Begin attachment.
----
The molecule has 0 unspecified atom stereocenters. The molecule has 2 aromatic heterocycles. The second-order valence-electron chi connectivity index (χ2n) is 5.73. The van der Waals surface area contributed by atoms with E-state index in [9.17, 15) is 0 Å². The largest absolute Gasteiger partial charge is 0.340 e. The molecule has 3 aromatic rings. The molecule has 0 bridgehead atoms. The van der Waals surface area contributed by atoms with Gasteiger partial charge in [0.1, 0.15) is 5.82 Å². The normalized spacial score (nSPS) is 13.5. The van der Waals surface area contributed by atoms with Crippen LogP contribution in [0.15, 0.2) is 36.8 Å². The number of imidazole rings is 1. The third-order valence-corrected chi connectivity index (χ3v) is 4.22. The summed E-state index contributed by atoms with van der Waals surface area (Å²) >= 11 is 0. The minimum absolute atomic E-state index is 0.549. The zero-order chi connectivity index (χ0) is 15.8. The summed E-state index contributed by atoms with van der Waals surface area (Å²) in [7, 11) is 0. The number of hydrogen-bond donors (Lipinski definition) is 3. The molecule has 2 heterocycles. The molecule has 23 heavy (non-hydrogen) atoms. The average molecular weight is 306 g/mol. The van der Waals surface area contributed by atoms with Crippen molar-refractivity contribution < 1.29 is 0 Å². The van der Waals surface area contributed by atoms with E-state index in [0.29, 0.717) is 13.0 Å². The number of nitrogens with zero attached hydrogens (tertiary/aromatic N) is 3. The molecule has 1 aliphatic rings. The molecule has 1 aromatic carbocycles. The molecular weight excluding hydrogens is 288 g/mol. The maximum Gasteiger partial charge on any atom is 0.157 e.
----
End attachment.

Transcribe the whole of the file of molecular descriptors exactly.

The molecule has 0 unspecified atom stereocenters. The molecule has 2 aromatic heterocycles. The second-order valence-electron chi connectivity index (χ2n) is 5.73. The van der Waals surface area contributed by atoms with E-state index in [9.17, 15) is 0 Å². The largest absolute Gasteiger partial charge is 0.340 e. The molecule has 3 aromatic rings. The molecule has 0 bridgehead atoms. The van der Waals surface area contributed by atoms with Gasteiger partial charge in [0.1, 0.15) is 5.82 Å². The normalized spacial score (nSPS) is 13.5. The van der Waals surface area contributed by atoms with Crippen LogP contribution in [0.15, 0.2) is 36.8 Å². The number of imidazole rings is 1. The third-order valence-corrected chi connectivity index (χ3v) is 4.22. The summed E-state index contributed by atoms with van der Waals surface area (Å²) >= 11 is 0. The minimum absolute atomic E-state index is 0.549. The zero-order chi connectivity index (χ0) is 15.8. The summed E-state index contributed by atoms with van der Waals surface area (Å²) in [7, 11) is 0. The number of hydrogen-bond donors (Lipinski definition) is 3. The molecule has 2 heterocycles. The molecule has 23 heavy (non-hydrogen) atoms. The average molecular weight is 306 g/mol. The van der Waals surface area contributed by atoms with Crippen molar-refractivity contribution < 1.29 is 0 Å². The van der Waals surface area contributed by atoms with E-state index in [0.29, 0.717) is 13.0 Å². The number of nitrogens with zero attached hydrogens (tertiary/aromatic N) is 3. The molecule has 1 aliphatic rings. The molecule has 1 aromatic carbocycles. The molecular weight excluding hydrogens is 288 g/mol. The maximum Gasteiger partial charge on any atom is 0.157 e.